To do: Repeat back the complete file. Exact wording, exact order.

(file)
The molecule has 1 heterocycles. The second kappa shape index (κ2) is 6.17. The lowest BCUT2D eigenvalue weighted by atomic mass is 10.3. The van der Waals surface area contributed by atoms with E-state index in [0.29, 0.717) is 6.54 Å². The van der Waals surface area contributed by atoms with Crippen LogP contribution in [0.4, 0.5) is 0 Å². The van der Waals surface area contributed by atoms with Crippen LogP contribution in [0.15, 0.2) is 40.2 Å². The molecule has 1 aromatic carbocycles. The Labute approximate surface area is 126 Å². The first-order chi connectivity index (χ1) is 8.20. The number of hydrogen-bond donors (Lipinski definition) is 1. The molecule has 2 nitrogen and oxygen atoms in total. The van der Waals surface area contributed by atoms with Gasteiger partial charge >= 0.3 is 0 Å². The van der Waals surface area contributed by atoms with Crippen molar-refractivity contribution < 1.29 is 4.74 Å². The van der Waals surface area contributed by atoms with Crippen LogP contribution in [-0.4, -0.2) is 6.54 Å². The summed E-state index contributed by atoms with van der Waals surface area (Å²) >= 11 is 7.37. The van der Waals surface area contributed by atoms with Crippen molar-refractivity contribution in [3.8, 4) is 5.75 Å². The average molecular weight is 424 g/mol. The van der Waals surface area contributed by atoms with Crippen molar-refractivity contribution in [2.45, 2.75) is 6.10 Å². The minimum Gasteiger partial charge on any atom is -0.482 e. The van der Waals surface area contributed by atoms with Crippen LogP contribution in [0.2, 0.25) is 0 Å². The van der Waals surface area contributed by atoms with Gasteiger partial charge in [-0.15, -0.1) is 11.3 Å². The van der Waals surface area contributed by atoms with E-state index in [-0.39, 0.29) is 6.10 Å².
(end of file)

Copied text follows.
The molecule has 1 heterocycles. The second kappa shape index (κ2) is 6.17. The lowest BCUT2D eigenvalue weighted by atomic mass is 10.3. The van der Waals surface area contributed by atoms with E-state index in [0.29, 0.717) is 6.54 Å². The van der Waals surface area contributed by atoms with Crippen LogP contribution in [0.4, 0.5) is 0 Å². The van der Waals surface area contributed by atoms with Crippen LogP contribution in [0.15, 0.2) is 40.2 Å². The molecule has 1 aromatic carbocycles. The Labute approximate surface area is 126 Å². The first-order chi connectivity index (χ1) is 8.20. The number of hydrogen-bond donors (Lipinski definition) is 1. The molecule has 2 nitrogen and oxygen atoms in total. The van der Waals surface area contributed by atoms with Gasteiger partial charge >= 0.3 is 0 Å². The van der Waals surface area contributed by atoms with Crippen molar-refractivity contribution < 1.29 is 4.74 Å². The van der Waals surface area contributed by atoms with Crippen LogP contribution in [-0.4, -0.2) is 6.54 Å². The summed E-state index contributed by atoms with van der Waals surface area (Å²) >= 11 is 7.37. The van der Waals surface area contributed by atoms with Crippen molar-refractivity contribution in [3.8, 4) is 5.75 Å². The average molecular weight is 424 g/mol. The van der Waals surface area contributed by atoms with Crippen molar-refractivity contribution in [2.45, 2.75) is 6.10 Å². The minimum Gasteiger partial charge on any atom is -0.482 e. The van der Waals surface area contributed by atoms with Crippen LogP contribution in [0.2, 0.25) is 0 Å². The van der Waals surface area contributed by atoms with Gasteiger partial charge in [-0.15, -0.1) is 11.3 Å². The van der Waals surface area contributed by atoms with E-state index in [-0.39, 0.29) is 6.10 Å².